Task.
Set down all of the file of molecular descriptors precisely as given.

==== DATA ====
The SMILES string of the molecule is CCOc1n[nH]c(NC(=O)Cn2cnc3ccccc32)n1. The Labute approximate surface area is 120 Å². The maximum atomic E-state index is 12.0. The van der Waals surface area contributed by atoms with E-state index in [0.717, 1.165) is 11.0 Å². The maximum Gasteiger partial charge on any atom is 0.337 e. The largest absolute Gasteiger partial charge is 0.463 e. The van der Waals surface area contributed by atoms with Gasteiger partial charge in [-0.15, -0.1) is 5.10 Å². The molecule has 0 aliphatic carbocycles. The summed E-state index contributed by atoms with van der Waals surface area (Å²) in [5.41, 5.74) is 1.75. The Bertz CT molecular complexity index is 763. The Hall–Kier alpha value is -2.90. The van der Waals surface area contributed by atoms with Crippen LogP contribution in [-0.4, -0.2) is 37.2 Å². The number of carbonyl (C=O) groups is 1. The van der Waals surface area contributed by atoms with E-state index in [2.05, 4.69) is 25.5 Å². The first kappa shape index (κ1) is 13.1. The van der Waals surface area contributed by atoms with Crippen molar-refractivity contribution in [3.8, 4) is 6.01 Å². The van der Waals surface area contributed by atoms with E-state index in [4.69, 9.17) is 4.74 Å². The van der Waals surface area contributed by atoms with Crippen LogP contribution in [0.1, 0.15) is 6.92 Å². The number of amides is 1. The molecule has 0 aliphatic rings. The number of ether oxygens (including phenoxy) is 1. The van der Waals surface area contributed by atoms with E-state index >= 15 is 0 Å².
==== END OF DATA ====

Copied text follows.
The SMILES string of the molecule is CCOc1n[nH]c(NC(=O)Cn2cnc3ccccc32)n1. The Labute approximate surface area is 120 Å². The maximum atomic E-state index is 12.0. The van der Waals surface area contributed by atoms with E-state index in [0.717, 1.165) is 11.0 Å². The maximum Gasteiger partial charge on any atom is 0.337 e. The largest absolute Gasteiger partial charge is 0.463 e. The van der Waals surface area contributed by atoms with Gasteiger partial charge in [-0.15, -0.1) is 5.10 Å². The molecule has 0 aliphatic carbocycles. The summed E-state index contributed by atoms with van der Waals surface area (Å²) in [5.41, 5.74) is 1.75. The Bertz CT molecular complexity index is 763. The Hall–Kier alpha value is -2.90. The van der Waals surface area contributed by atoms with Crippen LogP contribution in [-0.4, -0.2) is 37.2 Å². The number of carbonyl (C=O) groups is 1. The van der Waals surface area contributed by atoms with E-state index in [2.05, 4.69) is 25.5 Å². The first kappa shape index (κ1) is 13.1. The van der Waals surface area contributed by atoms with Crippen molar-refractivity contribution in [3.8, 4) is 6.01 Å². The van der Waals surface area contributed by atoms with E-state index in [4.69, 9.17) is 4.74 Å². The van der Waals surface area contributed by atoms with Crippen LogP contribution in [0.1, 0.15) is 6.92 Å². The number of amides is 1. The molecule has 0 aliphatic rings. The number of ether oxygens (including phenoxy) is 1. The van der Waals surface area contributed by atoms with E-state index >= 15 is 0 Å².